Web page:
I was in Target this morning having a crisis of conscience that haunts me just about every six weeks. Standing in the laundry detergent aisle, I was again asking myself, “What would happen if I didn’t buy the high efficiency Tide and just got the regular old Tide to save a couple pennies?”
As I pondered the potential ramifications of ignoring the “HE” logo attached to my washer, I imagined myself in the middle of a Brady Bunch episode. It was the one where Bobby uses the whole box of laundry soap and bubbles fill the entire laundry room and seep into the kitchen. Classic.
That’s why I was smiling when you turned the corner.
You said, “Hello!” so loudly that my “Hi,” was meek in comparison as I tried to place how I knew you.
That was short lived because it became immediately apparent you weren’t talking to me anyway. You turned your head, and I noticed the thing in your ear that looked like a flash drive. I couldn’t hear the person on the other end of the line, but clearly you were trying to gain control of the conversation. Your “No, wait, wait, wait, you aren’t going to believe this,” was so loud that people in the toy department on the other side of the store listened with rapt attention.
I made my selection and was turning my cart around when your next line had the dramatic effect of making me stop dead in my tracks. You loudly proclaimed, “I don’t know what goes on in their house, but my kid would never do that.”
Then you began naming names and giving hints as to what atrocity this deviant child had committed. I was drawn to the conversation like a moth to a flame, which is how I found myself standing with you in the small appliance aisle.
Yes, I admit, I followed you and was totally eavesdropping, (or whatever the term is for listening in as someone shouts into an earbud) but I couldn’t help myself. I was on the edge of my seat spellbound by this dramatic tale you were telling. And the fortunate byproduct of my stealth-like reconnaissance will come on Christmas morning when some lucky person on my list unwraps a pretty sweet crock-pot.
You are much younger than I am, and we don’t know each other, but you might want to shut the hell up, for a couple of reasons.
First, while Detroit may be ranked #14 of the largest US metropolitan areas, this is a small town, and while I didn’t personally know you or any of the names you were spewing, I am certain that I could have that mystery solved in less than two phone calls.
Second, and more importantly, it’s the parenting kiss of death to say, “My kid would never do that.” You’d be much better off thinking “there but for the grace of God go I” whenever you hear of a child’s bad judgment or misbehavior, and for good reason. Kids, teens, young adults and even adults are dumb. We make dumb mistakes. No matter how good your parenting might be, your child will screw up. And it’s our job to teach our children the error of their ways, enact appropriate punishment and hope they learn from their mistake.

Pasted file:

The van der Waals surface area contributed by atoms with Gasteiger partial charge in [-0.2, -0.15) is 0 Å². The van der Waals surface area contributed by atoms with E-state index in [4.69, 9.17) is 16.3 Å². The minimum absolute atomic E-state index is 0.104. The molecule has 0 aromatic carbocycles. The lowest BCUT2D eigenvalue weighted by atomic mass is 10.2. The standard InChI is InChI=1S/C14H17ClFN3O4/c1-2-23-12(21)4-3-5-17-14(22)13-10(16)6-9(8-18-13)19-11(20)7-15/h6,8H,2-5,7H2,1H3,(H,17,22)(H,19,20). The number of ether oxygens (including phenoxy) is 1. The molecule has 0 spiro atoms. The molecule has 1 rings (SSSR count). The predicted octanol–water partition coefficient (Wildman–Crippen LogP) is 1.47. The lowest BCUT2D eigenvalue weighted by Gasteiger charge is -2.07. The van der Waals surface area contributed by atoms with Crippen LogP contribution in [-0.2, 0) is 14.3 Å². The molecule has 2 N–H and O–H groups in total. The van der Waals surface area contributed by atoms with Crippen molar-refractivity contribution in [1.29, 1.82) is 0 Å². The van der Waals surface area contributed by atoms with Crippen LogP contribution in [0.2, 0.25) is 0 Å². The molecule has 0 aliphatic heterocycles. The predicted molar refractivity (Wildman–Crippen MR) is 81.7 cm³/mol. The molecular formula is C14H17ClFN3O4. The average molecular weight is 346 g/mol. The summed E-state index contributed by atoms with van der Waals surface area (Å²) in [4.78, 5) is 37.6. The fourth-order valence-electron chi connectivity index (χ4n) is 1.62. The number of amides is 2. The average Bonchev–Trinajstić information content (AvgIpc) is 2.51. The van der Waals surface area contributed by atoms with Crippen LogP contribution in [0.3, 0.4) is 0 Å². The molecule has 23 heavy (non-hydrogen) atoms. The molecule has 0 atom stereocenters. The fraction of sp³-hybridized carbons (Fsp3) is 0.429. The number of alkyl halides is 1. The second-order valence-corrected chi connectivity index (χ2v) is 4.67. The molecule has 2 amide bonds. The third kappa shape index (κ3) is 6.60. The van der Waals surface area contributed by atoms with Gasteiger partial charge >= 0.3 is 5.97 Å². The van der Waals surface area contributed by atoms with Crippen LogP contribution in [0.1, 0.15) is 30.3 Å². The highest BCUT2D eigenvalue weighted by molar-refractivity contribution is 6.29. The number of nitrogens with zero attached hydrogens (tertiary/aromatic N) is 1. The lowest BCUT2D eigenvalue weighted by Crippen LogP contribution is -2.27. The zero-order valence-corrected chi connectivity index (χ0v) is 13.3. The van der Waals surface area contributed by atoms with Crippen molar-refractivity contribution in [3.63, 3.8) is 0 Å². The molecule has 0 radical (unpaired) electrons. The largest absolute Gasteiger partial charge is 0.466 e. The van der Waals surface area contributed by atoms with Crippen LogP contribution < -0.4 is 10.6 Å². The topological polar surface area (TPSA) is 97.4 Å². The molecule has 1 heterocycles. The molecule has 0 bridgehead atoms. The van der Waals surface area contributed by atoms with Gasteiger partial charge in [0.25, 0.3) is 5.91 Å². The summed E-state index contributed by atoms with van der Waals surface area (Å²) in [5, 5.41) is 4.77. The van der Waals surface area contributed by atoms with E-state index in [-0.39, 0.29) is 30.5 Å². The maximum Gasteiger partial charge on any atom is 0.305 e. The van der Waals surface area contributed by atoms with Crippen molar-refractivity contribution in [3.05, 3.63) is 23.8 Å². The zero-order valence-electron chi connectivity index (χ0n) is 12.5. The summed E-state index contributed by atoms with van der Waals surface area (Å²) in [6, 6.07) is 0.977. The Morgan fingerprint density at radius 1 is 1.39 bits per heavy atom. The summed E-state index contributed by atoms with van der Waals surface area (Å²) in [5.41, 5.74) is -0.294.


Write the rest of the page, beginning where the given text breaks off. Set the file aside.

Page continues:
But we also have a role to play when it’s someone else’s child that makes the mistake. It’s called forgiveness. Far too often we continue to stand in judgment of other people’s children who have suffered the consequences of a bad decision.
I don’t know all the facts of your story because, quite frankly, I became annoyed with the sound of your voice and walked away, but I do know you are not alone in the opinion you were shouting to your friend that this child should be further punished.
In the last few weeks, I have heard two other stories about kids who made really dumb choices, apologized to all involved and accepted their punishment, only to have additional penalties, including public humiliation, imposed.
What has happened to redemption? Our reactions to a child’s bad decision has become so punitive that I fear our kids are being unfairly and permanently labeled when they screw up. If they commit the crime and do the time, then we have to let it go. (Oops, is that song stuck in your head now too?)
No one, child or adult, should be solely defined by any one act, be it a gross error of judgment or a moment of shining achievement. We are the sum total of all of our actions. And kids, in particular, should know the power of redemptive behavior.
When I stopped semi-stalking you, I went back to the detergent aisle to follow the rules and buy the high efficiency Tide. Not for fear of experiencing my own Brady bubble bewilderment, but more so because, despite being momentarily enthralled by your story, I couldn’t help but notice how pilly your sweatpants were. So if you’re not going to shut the hell up, maybe you should learn to hang your lululemon out to dry…instead of your son’s friends.